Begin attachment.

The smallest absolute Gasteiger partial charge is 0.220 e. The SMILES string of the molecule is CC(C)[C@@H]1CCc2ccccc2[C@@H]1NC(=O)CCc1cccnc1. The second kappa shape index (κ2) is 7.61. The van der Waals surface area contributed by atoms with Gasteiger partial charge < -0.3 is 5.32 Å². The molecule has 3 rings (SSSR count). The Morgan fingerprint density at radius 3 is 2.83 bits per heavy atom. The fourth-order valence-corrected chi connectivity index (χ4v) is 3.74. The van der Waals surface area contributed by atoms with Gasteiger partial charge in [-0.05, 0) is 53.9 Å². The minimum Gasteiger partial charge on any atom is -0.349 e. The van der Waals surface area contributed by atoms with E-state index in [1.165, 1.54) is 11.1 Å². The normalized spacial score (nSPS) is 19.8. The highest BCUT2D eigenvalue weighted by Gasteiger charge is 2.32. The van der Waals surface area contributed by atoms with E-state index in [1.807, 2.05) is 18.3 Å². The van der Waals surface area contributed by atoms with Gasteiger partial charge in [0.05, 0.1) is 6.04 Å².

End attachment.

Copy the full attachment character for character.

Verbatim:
The smallest absolute Gasteiger partial charge is 0.220 e. The SMILES string of the molecule is CC(C)[C@@H]1CCc2ccccc2[C@@H]1NC(=O)CCc1cccnc1. The second kappa shape index (κ2) is 7.61. The van der Waals surface area contributed by atoms with Gasteiger partial charge < -0.3 is 5.32 Å². The molecule has 3 rings (SSSR count). The Morgan fingerprint density at radius 3 is 2.83 bits per heavy atom. The fourth-order valence-corrected chi connectivity index (χ4v) is 3.74. The van der Waals surface area contributed by atoms with Gasteiger partial charge in [-0.05, 0) is 53.9 Å². The minimum Gasteiger partial charge on any atom is -0.349 e. The van der Waals surface area contributed by atoms with E-state index in [1.165, 1.54) is 11.1 Å². The normalized spacial score (nSPS) is 19.8. The highest BCUT2D eigenvalue weighted by Gasteiger charge is 2.32. The van der Waals surface area contributed by atoms with E-state index in [1.807, 2.05) is 18.3 Å². The van der Waals surface area contributed by atoms with Gasteiger partial charge in [0.05, 0.1) is 6.04 Å².